The premise's subtleties only made it more frustrating when they were brought to such a hurried conclusion. With the cubes sent to assess the best means of exterminating the human race - by causing heart failure apparently, which surely no self-respecting alien race should have needed an entire year to find out - the Doctor locates the transporter to the mothership, before reversing the signal to bring everyone back to life. Steven Berkoff popped up as an Emperor Palpatine-type villain, whose entire role was to deliver tiresome amounts of mostly useless exposition (none of it changed how we understood events leading up to that point, or how the Doctor saved the day), before disappearing with no attempt to stop the Doctor from putting an immediate stop to the master scheme which had taken so long to put into action.
True, the story's sci-fi elements were of secondary importance to giving viewers a glimpse into Amy and Rory's normal lives, but that doesn't excuse allowing such potent material to fizzle out. The justification for the 'power of three' title was also dismally cheesy, and meaningless in context since only the Doctor did anything to resolve the situation. We'd seen how close the Doctor, Amy and Rory have become and how intertwined their lives are, so why not have a climax where the threat is overcome by their teamwork, rather than a quick sweep of the sonic screwdriver?
Although not given much to do in terms of impact on the story, Jemma Redgrave's Kate Stewart was a wonderful throwback to the Brigadier, an ally of the Third (and briefly Seventh) Doctor. Nicolas Courtney died in February 2011, a fact acknowledged near the end of Tennant's run, and it's a welcome touch that the series continues to pay homage to characters and performers from the classic era. (Incidentally, the Brigadier previously made a cameo on The Sarah Jane Adventures alongside the wonderful Lis Sladen, who passed away only a few months after Courtney). Kate was mostly defined by being her father's daughter, but hopefully she'll get a return appearance at some point. Moffat likes bringing back popular characters, and I'd imagine fans will be very receptive of the next generation of Lethbridge-Stewart. Redgrave's performance was strong enough to justify giving her the chance to build a new character in the memory of such a beloved old one.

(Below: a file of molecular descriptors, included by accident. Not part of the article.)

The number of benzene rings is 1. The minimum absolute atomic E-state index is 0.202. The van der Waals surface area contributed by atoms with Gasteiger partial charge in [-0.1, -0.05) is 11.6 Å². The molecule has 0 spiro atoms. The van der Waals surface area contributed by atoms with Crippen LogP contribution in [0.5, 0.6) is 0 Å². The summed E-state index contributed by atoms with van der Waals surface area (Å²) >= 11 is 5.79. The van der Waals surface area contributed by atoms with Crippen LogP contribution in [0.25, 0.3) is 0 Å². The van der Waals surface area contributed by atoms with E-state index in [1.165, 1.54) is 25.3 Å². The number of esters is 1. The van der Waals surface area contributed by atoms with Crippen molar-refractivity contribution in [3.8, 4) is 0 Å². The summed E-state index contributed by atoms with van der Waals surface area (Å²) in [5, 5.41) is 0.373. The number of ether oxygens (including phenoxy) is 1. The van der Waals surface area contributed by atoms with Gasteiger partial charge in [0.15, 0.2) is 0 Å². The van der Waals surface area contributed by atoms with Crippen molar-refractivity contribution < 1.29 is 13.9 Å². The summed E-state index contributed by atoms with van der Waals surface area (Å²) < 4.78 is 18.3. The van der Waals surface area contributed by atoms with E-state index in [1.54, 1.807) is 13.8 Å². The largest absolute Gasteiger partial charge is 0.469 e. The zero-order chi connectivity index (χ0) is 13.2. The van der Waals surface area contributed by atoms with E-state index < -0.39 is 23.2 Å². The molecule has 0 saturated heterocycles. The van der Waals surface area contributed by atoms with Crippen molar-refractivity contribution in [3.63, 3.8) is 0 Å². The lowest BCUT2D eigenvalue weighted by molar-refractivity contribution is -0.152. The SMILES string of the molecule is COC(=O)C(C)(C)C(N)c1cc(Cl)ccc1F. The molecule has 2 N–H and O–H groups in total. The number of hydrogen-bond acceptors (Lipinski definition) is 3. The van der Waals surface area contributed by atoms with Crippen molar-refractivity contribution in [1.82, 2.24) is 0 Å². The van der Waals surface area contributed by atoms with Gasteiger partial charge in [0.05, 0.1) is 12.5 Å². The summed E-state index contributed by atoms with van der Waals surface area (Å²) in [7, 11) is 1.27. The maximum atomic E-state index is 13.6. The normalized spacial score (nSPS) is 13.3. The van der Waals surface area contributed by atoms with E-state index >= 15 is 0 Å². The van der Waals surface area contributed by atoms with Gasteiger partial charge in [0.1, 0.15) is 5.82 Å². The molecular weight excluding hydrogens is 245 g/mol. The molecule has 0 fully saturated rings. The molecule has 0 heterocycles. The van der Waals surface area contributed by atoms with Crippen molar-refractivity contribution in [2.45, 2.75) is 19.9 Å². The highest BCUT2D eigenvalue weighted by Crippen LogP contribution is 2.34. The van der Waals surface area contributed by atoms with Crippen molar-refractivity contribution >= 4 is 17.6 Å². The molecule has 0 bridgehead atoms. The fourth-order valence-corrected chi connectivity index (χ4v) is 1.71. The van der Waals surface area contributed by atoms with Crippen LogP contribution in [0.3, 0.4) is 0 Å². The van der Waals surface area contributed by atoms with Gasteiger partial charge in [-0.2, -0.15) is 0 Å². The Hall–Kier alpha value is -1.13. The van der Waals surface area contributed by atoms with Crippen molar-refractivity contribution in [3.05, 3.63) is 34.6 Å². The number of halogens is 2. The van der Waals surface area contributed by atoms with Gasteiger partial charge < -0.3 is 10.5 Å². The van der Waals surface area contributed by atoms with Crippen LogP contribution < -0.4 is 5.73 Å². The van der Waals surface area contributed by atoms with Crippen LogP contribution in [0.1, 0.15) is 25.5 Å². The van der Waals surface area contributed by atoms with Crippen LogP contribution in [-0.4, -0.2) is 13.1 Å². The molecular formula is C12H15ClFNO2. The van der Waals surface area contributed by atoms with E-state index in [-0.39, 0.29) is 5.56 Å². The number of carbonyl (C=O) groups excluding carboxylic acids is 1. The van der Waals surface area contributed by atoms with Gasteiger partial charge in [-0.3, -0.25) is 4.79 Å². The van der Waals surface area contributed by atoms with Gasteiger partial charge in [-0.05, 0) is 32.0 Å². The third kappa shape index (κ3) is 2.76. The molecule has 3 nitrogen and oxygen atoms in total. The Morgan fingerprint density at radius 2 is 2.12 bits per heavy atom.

Had it not been for the abrupt ending, 'Power Of Three' was on course to be one of Matt Smith's best episodes and a fine tribute to the longest lasting companions since the series' revival. There was suspense, plenty of callbacks and humour, and terrific performances from Smith, Gillan and Darvill. Although it ultimately failed as a satisfying narrative, it did enough as an Amy-Rory showcase to compensate. Their story comes to an end next week in 'Angels Take Manhattan', which also sees the return of River Song (hopefully her last contribution to the series, since it's difficult to work out what she has left to offer). I'll write more then about the impact the Ponds have had since their first appearance two and a half years ago, but despite its shortcomings, 'Power Of Three' was a good enough reminder of how important they have been in shaping the first act of Matt Smith's time in the TARDIS.